Every year, I do a post on the cost of the 12 Days of Christmas. You know the song. The one that ends with “And a partridge in a pear tree.” For over 30 years, PNC Bank has been putting together The Christmas Price Index. Yes, every year, a lucky employee gets to sit down and figure out how much it would cost to buy your “true love” all 364 gifts and how it compares to previous years.
This year, those gifts would cost you $155,407.18, an increase of 0.6% from last year.
So it’s a silly little exercise, but it’s fascinating to watch the trends as they ebb and flow. In past years, the jump in price has been more substantial (more than 6% in 2012 and 2013). Last year was also below a full percentage point. But this is still the most expensive Christmas ever, up by almost $200 from last year.
(Fun fact – the most volatile price in the whole index is the cost of the swans. Who knew?)
So where did the price increases come from? Let’s take a look.
Musicians didn’t have the best year, and their rates didn’t increase, so the Drummers and the Pipers cost the same as last year.
The Lords a Leaping (dancers at the Pennsylvania Ballet) received a 3% raise this year. Nice job, guys!
Unfortunately, the ladies at the PHILADANCO! didn’t get the same raise. No change there.
Milkmaids receive minimum wage, and so no cost increase there.
We’ll skip to the gold rings. While gold did increase in price this year, gold wedding bands are still running around the same price. No change.
Then we get to the birds. I’ve never thought about it, but this song sure involves a lot of birds. No price change for swans, geese, calling birds, or hens. Turtle Doves and Partridges were in higher demand though, and both went up in price. Turtle Doves are a whopping 11.5% more expensive, and Partridges (along with their pear trees) are up 3.5% Good thing I’m not in the market for either.
The index first started in 1984, and PNC provided some interesting insights into what has changed since then.
First off, shopping is much easier thanks to the internet. In the 80’s, how would you know where to buy Turtle Doves? Now you can just do a quick search. Of course, since you’re not buying local, you’re stuck with shipping and handling, which might be cheap for some items, but I bet those Turtle Doves aren’t easy to ship. And no one wants to receive a box of geese. These items are mostly priced locally, however, to keep the comparisons accurate. I find that incredibly impressive. Year after year, PNC has gone back to the same suppliers (for the most part) to check their prices.
The cost of services (the dancers, musicians, and milkmaids) has risen at a faster rate than the cost of goods. This makes sense, as it seems we’re always trying to drive down prices but also pay higher wages. For a long time, the Maids didn’t see an increase. Between 1997 and 2006, their wages were the same. They received a raise in 2007, 2008, and 2009, and now the minimum wage is holding steady again.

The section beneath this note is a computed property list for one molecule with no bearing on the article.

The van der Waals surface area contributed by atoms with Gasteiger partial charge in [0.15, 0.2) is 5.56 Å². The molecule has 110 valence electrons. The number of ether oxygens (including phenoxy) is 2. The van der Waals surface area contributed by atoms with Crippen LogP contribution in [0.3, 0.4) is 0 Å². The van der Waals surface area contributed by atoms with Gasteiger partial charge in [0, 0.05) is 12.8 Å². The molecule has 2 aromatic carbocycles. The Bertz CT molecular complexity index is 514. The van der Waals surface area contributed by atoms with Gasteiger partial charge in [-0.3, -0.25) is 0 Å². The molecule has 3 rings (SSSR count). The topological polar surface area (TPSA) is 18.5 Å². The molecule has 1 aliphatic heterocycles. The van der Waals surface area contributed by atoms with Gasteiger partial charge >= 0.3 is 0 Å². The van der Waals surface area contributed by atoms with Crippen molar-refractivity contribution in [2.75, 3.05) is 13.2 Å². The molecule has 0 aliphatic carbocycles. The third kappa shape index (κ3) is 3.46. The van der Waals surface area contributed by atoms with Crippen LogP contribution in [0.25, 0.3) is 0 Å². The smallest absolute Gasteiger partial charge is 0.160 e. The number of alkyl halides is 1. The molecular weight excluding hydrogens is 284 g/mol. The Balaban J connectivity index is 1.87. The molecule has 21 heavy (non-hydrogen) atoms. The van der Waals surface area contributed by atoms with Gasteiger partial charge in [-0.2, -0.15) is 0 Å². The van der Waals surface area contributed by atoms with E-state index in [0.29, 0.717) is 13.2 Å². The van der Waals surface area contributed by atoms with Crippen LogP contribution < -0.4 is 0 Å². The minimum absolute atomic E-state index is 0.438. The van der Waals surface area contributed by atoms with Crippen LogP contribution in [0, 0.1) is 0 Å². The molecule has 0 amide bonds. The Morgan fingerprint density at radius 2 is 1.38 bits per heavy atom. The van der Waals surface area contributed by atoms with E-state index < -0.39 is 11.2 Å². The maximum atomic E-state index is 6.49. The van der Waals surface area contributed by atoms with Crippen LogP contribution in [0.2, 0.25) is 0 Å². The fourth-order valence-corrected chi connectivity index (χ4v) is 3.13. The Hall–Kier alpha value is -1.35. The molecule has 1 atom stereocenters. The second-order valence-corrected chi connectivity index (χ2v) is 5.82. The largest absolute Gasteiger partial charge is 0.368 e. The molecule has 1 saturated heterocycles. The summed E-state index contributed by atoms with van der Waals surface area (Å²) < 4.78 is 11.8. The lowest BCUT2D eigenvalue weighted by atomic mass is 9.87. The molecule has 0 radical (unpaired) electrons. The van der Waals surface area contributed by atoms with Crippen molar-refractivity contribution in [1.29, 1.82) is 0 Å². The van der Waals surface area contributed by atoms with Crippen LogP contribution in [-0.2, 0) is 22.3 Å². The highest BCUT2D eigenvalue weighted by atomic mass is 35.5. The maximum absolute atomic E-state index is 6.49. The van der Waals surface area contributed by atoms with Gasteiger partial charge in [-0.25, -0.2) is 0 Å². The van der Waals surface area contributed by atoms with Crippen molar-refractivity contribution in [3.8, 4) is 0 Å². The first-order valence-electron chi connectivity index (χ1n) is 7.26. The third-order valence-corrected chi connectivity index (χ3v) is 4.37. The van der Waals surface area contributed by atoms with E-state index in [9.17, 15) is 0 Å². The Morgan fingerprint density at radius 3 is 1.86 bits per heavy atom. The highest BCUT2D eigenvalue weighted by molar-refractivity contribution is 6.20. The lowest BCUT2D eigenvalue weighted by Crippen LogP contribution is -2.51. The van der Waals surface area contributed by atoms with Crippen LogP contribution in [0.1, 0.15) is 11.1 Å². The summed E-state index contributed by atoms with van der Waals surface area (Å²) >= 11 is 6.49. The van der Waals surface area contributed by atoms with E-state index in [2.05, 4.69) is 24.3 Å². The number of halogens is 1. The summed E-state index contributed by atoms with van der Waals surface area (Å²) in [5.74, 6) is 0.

The CPI has increased 84% since it started in 1984. I wonder how many years it will be before the number is truly double. It has dropped before – in fact, it was the cheapest it has ever been in 1995. That says something about how much prices have risen in the past 20 years.
It’s probably a good thing no one is actually buying all these items every year. That would be an expensive holiday. Plus there would be so many birds. So very many birds.
Megan is a 30-something government employee in the Washington, DC area. She got interested in Personal Finance when she got out of college and realized that her paycheck wasn’t going to go as far as she had hoped. Since starting this blog, she has managed to buy a house and make a solid start on her retirement goals, and hopes to help others do the same. Here is her story:
In 2007, I was a gainfully employed 20-something with no debt but not a lot of knowledge about personal finance. It was a co-worker’s comment about Roth IRAs that sent me to the internet, searching for information. It was then that I realized that I really didn’t know a whole lot about personal finance and that my current financial situation was due a lot to inherent frugal tendencies, generous family members, a fear of debt, and good luck. While that was working for me, clearly I needed a better plan.
While I had no debt, I was also pretty much living paycheck to paycheck and not worrying about going over budget (I say this as if I had a real budget) because I had an emergency fund set aside to cover any overages.
Except that’s not what an emergency fund is for.
So I did a lot of research, read a lot of blogs, and decided that I needed a plan. I needed to budget. I needed to know what I was spending my money on. I needed to prepare for the future.
I decided to create a blog not only to make myself accountable to others but also to share the knowledge that I gained along the way. I’ve learned so much from my fellow bloggers, and I hope that my readers can find something useful in what I have to share as well.